The visit fees and its influence on overalL health expenditureS – the case of the Czech Republic

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Technical university of Liberec, Czech Republic
Technická Univerzita v Liberci
The goal of the paper is to develop a simple demand model of health care services that can explain why the demand for health care services, and hence overall expenditures on health care, can rise with the introduction of visit fees based on real data available publicly in the Czech Republic. One of the most common problems with the costs of health care systems around the world is that they tend to increase expenditures at a rate that is greater than the rate of inflation. This has led to the introduction of visit fees by governments and/or public, private health care facilities and other health care providers. These fees are meant to rationalize the use of the health care system and slow the growth of health care expenditures. The Ministry of Health of the Czech Republic introduced from 1. January 2008 visit fees as a way to slow the growth of health care expenditures. On the contrary, total health care expenditures increased after the introduction of visit fees. A model of visits and visit intensity is developed, where visits and visit intensity are substitutes. The model shows that the demand for health care services will increase with an increase in the price of visits when the cross price elasticity of demand for visit intensity outweighs the own price elasticity of visits. The fees were abolished with the exception of fee for emergency room visit from 2015. The introduction of a visit fee is a counterproductive rationing device for health care services if it rations a component of overall health care services with a low own price elasticity of demand without rationing a substitute variable (visit intensity) with a higher cross elasticity of demand. Thus, the introduction of a visit fee may induce a sense of entitlement for further health care services per visit on the part of consumers, leading to an increase in overall health care expenditures.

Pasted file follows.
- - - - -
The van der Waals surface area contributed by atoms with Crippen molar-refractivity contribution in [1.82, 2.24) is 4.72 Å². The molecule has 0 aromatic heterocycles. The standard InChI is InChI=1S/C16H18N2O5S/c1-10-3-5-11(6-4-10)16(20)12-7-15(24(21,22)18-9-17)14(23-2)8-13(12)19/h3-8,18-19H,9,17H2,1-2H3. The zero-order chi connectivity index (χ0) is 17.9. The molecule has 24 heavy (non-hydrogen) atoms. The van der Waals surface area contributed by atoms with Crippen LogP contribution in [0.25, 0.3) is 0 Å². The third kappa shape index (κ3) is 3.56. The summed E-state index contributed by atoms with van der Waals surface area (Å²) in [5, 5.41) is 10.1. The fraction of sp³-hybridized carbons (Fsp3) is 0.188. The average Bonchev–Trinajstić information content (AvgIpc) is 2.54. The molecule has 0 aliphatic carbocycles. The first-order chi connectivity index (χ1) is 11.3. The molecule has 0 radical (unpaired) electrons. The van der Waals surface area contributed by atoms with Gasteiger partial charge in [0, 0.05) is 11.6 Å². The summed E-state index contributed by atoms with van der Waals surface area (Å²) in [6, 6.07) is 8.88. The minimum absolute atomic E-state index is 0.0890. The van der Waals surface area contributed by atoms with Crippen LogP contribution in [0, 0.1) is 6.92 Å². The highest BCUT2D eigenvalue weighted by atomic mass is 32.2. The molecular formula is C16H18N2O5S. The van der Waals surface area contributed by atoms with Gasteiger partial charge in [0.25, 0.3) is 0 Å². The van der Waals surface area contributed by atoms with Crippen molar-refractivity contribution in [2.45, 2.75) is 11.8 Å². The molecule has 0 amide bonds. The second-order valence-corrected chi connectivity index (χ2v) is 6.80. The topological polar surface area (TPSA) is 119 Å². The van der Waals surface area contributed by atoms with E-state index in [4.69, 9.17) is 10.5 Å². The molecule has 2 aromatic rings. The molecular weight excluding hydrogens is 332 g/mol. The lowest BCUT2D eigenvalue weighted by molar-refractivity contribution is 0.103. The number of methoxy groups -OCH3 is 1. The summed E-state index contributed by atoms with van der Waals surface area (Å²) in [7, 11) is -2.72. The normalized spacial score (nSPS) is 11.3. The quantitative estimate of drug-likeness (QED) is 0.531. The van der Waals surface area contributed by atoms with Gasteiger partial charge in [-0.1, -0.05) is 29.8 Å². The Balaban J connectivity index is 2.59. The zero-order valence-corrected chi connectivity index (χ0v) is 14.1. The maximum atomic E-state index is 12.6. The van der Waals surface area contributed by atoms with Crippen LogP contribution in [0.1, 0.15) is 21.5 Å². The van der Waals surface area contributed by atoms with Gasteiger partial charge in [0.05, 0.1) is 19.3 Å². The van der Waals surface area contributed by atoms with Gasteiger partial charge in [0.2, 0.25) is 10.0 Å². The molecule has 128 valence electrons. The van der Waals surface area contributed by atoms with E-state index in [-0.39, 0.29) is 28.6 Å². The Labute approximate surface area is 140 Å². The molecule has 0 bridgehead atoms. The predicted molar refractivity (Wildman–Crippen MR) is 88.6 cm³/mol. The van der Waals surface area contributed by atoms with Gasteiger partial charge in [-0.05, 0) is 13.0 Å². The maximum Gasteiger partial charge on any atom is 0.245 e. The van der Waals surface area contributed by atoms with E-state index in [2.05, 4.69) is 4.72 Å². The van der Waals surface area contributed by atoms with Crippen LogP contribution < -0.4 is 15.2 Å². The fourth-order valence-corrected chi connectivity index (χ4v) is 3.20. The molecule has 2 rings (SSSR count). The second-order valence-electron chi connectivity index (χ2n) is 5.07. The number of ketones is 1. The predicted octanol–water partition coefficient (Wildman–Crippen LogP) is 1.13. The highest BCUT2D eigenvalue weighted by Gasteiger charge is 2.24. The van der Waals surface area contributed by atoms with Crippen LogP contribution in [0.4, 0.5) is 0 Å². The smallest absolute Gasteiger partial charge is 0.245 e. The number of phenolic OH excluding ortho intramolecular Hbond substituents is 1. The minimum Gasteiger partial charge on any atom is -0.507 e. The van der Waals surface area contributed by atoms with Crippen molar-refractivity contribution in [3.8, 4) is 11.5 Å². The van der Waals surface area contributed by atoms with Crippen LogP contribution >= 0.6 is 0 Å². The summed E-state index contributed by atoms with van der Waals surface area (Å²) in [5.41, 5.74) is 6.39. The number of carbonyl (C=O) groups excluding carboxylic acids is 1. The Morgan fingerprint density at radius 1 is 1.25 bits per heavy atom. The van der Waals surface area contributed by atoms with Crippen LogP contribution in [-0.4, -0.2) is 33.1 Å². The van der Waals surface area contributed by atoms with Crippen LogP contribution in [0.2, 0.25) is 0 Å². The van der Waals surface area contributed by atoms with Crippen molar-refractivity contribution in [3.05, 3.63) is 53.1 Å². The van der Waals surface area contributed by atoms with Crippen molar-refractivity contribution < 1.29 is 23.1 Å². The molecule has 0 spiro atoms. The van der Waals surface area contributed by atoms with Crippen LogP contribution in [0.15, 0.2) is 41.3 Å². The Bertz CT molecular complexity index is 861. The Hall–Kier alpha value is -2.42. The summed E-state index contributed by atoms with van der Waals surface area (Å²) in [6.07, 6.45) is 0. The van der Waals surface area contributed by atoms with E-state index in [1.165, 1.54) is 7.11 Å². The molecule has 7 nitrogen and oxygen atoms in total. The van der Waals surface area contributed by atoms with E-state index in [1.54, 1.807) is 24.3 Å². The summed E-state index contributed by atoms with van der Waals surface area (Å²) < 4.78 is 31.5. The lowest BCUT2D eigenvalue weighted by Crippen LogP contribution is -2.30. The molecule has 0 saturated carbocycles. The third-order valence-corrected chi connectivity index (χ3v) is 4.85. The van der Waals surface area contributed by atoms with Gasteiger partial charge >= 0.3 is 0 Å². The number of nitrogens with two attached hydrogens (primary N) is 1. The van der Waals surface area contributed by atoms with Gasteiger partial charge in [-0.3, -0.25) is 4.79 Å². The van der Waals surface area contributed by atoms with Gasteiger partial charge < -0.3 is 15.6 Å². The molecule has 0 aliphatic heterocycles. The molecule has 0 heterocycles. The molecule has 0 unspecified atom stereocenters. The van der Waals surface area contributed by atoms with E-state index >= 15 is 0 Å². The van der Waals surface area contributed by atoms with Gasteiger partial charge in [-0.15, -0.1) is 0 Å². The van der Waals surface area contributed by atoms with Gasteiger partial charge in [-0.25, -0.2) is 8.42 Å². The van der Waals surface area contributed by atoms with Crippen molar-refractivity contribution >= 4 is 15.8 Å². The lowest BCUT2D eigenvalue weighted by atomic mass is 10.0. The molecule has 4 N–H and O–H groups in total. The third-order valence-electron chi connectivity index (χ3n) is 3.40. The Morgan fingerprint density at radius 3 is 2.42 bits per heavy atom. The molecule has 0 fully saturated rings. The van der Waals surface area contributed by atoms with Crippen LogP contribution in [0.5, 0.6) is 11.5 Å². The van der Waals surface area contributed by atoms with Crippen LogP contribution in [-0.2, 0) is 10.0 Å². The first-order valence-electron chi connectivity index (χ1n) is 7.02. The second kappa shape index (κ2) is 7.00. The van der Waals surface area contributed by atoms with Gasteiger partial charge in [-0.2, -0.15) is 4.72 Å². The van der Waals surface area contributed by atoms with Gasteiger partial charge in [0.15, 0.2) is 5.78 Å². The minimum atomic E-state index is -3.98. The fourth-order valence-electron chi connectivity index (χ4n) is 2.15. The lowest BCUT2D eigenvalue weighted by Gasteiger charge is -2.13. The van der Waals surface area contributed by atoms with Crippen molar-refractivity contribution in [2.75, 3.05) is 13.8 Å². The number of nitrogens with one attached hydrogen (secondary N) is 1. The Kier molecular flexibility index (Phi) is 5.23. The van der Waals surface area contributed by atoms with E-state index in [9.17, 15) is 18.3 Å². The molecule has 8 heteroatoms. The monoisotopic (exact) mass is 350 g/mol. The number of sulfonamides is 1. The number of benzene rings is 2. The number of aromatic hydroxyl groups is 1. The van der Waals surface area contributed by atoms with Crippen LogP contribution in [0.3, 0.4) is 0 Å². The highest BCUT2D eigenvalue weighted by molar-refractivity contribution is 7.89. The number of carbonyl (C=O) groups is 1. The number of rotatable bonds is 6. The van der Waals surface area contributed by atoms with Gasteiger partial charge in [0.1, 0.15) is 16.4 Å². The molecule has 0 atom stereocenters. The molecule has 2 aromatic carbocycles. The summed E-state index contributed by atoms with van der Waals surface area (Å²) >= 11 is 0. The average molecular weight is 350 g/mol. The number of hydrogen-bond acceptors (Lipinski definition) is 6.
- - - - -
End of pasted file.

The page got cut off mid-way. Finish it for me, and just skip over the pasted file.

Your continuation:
health care, demand price elasticity, visit fees, service intensity, rationing device